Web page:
By Judith Rodin, President, The Rockefeller Foundation and Monique Villa, CEO, Thomson Reuters Foundation
One of the advantages of the digital revolution is its immediacy. You read the news together with the readers’ reaction; you flick through pictures understanding how people relate to them. It’s a much more enriching experience, because it triggers a debate. So we thought we would bring the same approach to statistics. Take women’s rights, for example. Every year, authoritative reports track the number of women entering the workforce, their academic qualifications, and their average salaries. But this set of data doesn’t tell us the whole story. It doesn’t correlate with how women feel, how they fare day-to-day in the workplace, what they see as major obstacles to their career progress. To fill that gap, we decided to join efforts and to ask women directly, across the G20 countries. The findings were very revealing. (more…)
By Antonio Zappulla, Director of Strategy & Communications, Thomson Reuters Foundation
In March, the Thomson Reuters Foundation hosted a week-long event to showcase its work and impact: Foundation Week. The event engaged thousands of Thomson Reuters employees across offices in London, New York, Eagan, and Bangalore.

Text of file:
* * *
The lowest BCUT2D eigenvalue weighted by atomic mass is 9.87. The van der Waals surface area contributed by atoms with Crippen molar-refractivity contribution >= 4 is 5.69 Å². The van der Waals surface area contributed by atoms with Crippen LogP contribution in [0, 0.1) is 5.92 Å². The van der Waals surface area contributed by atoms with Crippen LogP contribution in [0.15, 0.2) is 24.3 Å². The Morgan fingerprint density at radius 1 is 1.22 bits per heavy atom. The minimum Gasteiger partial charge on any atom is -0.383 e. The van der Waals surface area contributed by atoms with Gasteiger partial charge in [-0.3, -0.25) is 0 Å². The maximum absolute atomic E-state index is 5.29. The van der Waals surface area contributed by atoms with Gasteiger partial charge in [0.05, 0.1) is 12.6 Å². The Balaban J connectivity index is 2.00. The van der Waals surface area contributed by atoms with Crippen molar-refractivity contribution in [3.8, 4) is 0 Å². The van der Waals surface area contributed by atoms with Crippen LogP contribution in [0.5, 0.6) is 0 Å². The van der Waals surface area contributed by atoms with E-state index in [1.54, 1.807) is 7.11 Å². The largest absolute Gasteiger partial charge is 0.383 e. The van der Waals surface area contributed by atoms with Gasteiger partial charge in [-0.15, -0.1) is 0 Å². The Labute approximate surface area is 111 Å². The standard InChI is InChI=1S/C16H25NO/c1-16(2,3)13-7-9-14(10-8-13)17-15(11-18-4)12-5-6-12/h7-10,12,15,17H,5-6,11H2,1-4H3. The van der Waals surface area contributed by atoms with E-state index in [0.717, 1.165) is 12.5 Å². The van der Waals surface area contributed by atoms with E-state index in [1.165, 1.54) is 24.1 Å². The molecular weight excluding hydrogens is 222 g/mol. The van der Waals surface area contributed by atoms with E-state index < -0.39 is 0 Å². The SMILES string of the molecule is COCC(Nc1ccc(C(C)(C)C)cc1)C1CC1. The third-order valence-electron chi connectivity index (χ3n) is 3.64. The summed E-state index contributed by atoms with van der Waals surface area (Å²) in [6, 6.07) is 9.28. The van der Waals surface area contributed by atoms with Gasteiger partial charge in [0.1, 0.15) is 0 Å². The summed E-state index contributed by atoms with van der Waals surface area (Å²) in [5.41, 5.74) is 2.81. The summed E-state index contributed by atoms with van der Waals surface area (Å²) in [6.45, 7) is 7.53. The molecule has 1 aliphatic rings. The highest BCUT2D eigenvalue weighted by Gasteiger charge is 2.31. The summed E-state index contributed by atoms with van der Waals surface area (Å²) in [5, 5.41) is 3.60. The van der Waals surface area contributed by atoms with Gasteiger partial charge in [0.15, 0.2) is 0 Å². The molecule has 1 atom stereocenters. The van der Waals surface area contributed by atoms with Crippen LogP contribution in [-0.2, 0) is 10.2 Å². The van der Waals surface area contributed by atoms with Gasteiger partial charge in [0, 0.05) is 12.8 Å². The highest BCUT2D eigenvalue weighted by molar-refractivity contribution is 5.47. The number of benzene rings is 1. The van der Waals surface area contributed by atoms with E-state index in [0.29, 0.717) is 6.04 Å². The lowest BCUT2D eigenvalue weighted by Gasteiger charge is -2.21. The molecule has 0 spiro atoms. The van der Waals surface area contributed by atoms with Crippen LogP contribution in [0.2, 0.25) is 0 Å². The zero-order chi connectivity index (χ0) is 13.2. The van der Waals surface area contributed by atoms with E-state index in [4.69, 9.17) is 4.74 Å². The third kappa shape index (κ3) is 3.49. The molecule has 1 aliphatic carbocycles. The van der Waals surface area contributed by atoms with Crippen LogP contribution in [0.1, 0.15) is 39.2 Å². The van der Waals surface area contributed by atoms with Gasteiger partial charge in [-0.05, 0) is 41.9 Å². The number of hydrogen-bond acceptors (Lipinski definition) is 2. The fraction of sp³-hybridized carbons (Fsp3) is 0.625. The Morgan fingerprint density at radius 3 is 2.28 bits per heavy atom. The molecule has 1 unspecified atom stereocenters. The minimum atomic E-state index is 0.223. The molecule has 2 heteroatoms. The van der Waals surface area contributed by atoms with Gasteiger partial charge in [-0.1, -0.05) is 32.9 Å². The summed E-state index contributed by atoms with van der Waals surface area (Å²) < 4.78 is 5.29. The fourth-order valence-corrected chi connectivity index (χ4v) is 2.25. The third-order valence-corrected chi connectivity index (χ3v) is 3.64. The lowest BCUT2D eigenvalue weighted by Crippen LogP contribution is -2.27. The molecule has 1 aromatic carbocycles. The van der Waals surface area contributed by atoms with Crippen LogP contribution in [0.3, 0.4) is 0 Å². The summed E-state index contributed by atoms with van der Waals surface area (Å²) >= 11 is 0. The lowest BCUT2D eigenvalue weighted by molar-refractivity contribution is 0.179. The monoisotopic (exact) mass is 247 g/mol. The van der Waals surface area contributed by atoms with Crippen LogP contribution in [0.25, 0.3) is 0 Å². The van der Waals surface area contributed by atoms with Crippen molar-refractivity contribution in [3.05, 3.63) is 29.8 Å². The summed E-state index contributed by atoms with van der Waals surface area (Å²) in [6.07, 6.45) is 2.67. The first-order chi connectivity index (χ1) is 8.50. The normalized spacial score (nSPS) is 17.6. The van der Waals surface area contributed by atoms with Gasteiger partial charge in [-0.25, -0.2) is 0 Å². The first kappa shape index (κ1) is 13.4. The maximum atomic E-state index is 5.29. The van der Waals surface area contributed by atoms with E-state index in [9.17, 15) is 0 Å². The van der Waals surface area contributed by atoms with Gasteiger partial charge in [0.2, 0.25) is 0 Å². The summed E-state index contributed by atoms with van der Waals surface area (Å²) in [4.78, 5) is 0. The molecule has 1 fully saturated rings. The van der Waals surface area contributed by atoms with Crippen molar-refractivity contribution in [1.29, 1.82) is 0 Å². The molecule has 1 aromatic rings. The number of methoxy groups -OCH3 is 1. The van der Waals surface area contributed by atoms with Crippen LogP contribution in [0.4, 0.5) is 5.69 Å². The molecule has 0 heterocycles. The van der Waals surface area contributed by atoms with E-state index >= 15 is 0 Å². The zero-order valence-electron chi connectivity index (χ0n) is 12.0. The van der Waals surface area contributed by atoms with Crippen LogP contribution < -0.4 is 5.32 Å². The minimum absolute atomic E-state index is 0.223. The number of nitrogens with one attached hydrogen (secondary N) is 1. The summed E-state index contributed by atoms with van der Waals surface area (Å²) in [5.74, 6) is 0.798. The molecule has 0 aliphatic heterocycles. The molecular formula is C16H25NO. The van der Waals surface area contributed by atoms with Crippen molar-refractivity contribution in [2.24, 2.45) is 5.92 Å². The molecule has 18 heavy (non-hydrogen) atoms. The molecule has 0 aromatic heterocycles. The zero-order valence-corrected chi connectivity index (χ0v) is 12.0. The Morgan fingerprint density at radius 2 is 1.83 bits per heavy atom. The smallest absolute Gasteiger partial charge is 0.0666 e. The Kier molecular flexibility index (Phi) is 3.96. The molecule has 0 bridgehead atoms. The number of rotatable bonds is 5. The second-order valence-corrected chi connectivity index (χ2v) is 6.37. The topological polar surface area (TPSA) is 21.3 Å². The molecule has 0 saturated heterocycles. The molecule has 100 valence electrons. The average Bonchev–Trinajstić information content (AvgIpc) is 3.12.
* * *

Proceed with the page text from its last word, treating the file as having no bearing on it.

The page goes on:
During Foundation Week, our 2015 Foundation Global Ambassador Challenge was unveiled. The initiative offered all Thomson Reuters employees the opportunity to engage directly with the Foundation’s work. (more…)
This post is by Chang Wang, Chief Research and Academic Officer at Thomson Reuters. He was recently recognized as a 2015 Diversity in Business honoree by the Minneapolis/St. Paul Business Journal.
From my heavy accent people can surely tell that I was originally from an exotic part of the world: I was born and raised in Beijing where I spent the first 28 years of my life: from K-12 to college, work, and graduate school at Peking University. I was confident I had an identity and – that identity had little to do with diversity. That identity evaporated when I became a graduate student at the University of Illinois and later a law student at the University of Minnesota Law School, where I became the member of a minority group and was forced to write, reason, and argue in another language.